ISLAMABAD: An audit report has found that a private testing agency, National Testing Service (NTS), collected the fee from over 30,000 applicants for recruitment in the Islamabad Police in 2015, but then did not allow them to appear in the written test.
This was stated in a report prepared by the Auditor General of Pakistan (AGP) and recently submitted to Parliament.
The capital police had contracted the NTS to conduct the two-part recruitment tests through a memorandum of understanding (MoU) signed on February 4, 2015. The agreement came after the Establishment Division had lifted a ban on government recruitment a few months earlier.
Islamabad Police had subsequently invited applications from candidates.
In response to the call, as many as 45,939 candidates applied for posts in the force.
The NTS charged each candidate Rs650 for appearing in the tests, collecting a total of Rs29.86 million.
However, the auditors were astonished to learn that over 66 per cent of the applicants were disqualified by the NTS at the initial physical assessment stage.
“NTS had collected Rs19.9 million from 30,660 at a rate of Rs650 per applicant but, they were not allowed to appear in the written test,” the audit report read.
The report added that candidates had been charged for both, the physical inspection and the written tests.
The AGP objected as to why the NTS had not allowed a majority of the candidates to sit the exam.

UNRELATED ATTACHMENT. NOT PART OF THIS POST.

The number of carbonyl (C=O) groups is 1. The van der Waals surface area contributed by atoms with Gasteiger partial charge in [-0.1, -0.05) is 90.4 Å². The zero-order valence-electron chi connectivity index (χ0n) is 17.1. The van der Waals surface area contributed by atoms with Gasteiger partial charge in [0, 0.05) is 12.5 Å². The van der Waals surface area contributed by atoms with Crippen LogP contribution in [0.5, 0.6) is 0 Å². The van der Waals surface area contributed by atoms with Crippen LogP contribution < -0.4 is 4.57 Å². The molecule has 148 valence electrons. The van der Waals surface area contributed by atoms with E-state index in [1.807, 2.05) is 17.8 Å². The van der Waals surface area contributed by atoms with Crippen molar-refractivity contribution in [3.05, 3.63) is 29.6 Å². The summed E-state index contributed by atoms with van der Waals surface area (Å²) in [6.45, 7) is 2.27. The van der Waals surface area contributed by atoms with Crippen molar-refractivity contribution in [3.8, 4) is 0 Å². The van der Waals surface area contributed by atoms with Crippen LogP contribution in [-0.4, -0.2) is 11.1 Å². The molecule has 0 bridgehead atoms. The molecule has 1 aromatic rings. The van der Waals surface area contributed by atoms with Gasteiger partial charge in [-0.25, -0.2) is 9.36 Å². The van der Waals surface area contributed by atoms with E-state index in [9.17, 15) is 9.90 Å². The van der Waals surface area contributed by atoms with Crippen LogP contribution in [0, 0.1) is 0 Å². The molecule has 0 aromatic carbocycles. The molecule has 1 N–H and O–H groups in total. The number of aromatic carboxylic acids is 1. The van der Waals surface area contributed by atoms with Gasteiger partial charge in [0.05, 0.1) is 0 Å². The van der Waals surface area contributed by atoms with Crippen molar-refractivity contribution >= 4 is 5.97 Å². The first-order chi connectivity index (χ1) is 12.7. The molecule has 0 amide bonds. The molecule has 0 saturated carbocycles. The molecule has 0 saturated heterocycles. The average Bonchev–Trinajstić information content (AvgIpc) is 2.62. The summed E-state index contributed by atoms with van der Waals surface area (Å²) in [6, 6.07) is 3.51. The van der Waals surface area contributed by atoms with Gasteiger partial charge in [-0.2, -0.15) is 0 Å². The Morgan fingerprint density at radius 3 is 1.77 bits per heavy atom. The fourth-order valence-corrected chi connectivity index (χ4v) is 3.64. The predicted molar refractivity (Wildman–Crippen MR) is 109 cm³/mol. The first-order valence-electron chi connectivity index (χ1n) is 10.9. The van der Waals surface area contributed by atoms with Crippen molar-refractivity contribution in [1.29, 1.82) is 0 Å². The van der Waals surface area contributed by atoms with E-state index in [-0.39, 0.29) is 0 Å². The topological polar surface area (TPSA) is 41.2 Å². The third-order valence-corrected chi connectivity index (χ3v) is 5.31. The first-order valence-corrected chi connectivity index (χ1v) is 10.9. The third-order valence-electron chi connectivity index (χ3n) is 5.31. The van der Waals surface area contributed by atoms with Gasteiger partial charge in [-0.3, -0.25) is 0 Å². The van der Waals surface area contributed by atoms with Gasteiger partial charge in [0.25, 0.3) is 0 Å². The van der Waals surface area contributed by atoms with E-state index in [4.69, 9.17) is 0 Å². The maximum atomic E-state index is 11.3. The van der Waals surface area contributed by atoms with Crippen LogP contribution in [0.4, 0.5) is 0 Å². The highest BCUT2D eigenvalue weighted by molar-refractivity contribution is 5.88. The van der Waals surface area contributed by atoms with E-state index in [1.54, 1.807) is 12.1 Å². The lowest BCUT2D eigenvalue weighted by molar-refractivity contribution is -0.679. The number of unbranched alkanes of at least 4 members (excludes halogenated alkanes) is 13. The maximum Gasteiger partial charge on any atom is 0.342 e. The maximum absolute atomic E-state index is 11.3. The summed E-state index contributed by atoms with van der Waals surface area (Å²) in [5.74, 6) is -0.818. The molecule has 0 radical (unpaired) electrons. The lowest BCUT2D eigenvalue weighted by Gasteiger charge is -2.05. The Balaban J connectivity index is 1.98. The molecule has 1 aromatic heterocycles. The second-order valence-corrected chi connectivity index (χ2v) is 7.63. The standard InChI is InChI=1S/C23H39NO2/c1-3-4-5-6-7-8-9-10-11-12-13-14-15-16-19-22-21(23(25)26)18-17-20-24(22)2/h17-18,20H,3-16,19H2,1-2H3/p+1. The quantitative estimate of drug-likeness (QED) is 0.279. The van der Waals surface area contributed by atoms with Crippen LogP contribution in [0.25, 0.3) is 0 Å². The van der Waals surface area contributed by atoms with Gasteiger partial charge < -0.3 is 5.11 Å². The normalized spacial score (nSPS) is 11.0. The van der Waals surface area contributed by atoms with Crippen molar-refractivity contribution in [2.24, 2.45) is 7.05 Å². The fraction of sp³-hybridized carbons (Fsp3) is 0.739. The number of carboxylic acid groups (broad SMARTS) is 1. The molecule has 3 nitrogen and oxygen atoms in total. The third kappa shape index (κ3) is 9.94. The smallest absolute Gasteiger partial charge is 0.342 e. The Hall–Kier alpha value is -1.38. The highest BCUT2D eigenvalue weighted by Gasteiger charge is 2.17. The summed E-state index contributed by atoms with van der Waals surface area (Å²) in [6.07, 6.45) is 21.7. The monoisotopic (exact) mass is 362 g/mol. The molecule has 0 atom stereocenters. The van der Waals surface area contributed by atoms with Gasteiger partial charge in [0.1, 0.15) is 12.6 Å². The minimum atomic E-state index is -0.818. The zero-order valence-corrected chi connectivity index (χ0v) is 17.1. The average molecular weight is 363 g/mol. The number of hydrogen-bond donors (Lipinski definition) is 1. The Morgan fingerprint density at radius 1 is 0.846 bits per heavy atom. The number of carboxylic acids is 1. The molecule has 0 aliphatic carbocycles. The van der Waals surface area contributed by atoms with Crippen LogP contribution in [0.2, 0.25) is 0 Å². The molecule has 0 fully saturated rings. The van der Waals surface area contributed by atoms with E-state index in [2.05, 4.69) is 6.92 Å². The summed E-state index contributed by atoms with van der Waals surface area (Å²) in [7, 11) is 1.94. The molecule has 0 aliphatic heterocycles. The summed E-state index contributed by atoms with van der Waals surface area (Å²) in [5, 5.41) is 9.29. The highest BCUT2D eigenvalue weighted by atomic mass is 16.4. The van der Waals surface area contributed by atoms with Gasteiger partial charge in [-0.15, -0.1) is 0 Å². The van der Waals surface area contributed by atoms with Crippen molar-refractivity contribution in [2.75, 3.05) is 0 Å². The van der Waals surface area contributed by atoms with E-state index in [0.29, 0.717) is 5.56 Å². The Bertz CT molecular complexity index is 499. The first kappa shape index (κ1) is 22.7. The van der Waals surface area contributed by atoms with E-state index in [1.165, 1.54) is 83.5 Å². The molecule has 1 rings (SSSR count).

The AGP further pointed out that while the Establishment Division had allowed the involvement of private testing agencies to conduct multiple-choice question test but there was no provision for conducting physical tests by a private testing service.
The auditor general termed the fee collected by NTS as ‘unauthorised’ and in violation of the rules.
“Audit is of the view that involvement of a private agency, NTS, without the backing of legal authority and its involvement in government structure was a violation of Civil Servants Act 1973,” the audit report said.
The AGP has recommended that the 2015 recruitment process should be probed and responsibility should be fixed for the wrongdoings, and end the involvement of private entities in the recruitment process for government organisations.
“The involvement of private agency in the recruitment process, especially for Islamabad Police, was a serious threat to the existing government structure. There was no provision in the Police Rules 1934 regarding the conduct of physical test and written test by a private firm … The audit recommends that responsibility may be fixed for the irregularity besides discontinuation of this practice,” the report said.
The auditor general further observed that by allowing involvement of private testing firms in recruiting government employees, the Establishment Division had given 70 per cent control over recruitment to private firms leaving only 30 per cent (interview) in the hands of the ministries and concerned departments.
Published in The Express Tribune, August 28th, 2017.